Has a customer ever asked you where their premium dollars go? Put on your philosopher’s cap and discover how there's more to it than meets the eye.
Has a customer ever asked you where their premium dollars go?
Well, student of the industry, once you join me in putting on your philosopher's cap, we'll find that, as in most of life, there's more to it than one might expect if you look a little closer.
The age-old maxim that the whole of something is greater than the sum of parts could be said for the premium dollar.
The insurance mechanism only starts with premiums. Investment income is then added to premium income—as you see in the chart below, that investment income finances one-tenth of society's risks. In some years it might represent all or most of an insurer's profits.
Turning to costs, the right-hand clustered bar shows where the insurance dollars go. You can see on the chart below that the biggest outflow is for losses and adjusting activity related to indemnification of the policyholder. That's what consumers mostly think they are paying for when they pay their premium.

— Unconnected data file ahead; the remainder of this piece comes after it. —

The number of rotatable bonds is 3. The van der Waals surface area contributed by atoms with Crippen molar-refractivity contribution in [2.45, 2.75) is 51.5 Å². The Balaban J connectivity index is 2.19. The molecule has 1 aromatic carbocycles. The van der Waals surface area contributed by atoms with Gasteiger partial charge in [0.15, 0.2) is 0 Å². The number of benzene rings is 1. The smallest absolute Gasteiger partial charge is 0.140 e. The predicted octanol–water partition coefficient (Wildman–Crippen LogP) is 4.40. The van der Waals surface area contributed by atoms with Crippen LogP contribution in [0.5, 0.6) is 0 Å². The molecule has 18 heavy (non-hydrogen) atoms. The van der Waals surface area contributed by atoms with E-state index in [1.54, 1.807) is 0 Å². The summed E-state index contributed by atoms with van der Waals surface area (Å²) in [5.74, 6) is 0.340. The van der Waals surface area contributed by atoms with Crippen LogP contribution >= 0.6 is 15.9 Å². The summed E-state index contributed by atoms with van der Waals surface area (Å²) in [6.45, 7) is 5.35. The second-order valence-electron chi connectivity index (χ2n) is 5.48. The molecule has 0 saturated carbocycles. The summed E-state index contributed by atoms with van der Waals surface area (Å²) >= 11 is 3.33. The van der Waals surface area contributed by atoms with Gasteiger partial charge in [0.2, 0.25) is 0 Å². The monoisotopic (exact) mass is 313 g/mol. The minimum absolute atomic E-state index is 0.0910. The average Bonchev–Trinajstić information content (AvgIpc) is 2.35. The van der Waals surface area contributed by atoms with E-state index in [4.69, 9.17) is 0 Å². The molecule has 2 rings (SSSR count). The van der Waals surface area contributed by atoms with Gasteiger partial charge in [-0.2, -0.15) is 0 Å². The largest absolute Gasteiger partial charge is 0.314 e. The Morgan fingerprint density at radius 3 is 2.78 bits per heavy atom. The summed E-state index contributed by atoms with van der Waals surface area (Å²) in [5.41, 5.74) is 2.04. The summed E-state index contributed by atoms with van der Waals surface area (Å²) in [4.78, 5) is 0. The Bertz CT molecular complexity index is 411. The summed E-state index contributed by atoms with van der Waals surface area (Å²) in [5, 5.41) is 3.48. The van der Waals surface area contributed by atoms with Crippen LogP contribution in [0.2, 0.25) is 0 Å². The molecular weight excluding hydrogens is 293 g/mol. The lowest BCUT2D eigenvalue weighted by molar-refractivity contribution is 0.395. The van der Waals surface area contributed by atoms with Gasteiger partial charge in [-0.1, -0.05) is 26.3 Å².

After loss costs comes the rest of what the insurance dollar finances. And, far from just covering “frictional costs," the premium dollars are needed to get to the goal of indemnity in the face of loss and provide their own value.
Source: © A.M. Best Company—used with permission.
I believe the two most underappreciated and critical components of what premiums finance are commissions and profits. Society's proper risk management function needs both.
Commissions are what generate sufficient buyers. Without that, the law of large numbers stands no chance of working. Commissions also finance the important role of education, service and risk management. The process generates the flow needed for insurance to work and brings critical counsel to the at-risk public.
No less critical is profit. Without incentives that provide the reserve cushion needed to absorb risk, insurance cannot exist. And, without insurance the foundations of a modern economy are vulnerable, as we see in cases where insurance is not available, such as after the 9/11.
An economy falters without the backstop of reliable indemnity from loss. It needs a vibrant and willing pool of risk-taking capital to assure financing of economic activity.
Few appreciate the importance of insurance when they purchase it. As agents, you can educate your clients. Spread the news and take credit for creating the necessary flow!
Paul Buse is principal, founder and owner of Real Insurance Solutions Consulting.
This Student of the Industry article is part of a monthly column on IAMagazine.com. Keep an eye on Thursday's weekly News & Views e-newsletter in March for the next off-beat take on current trends in the insurance industry.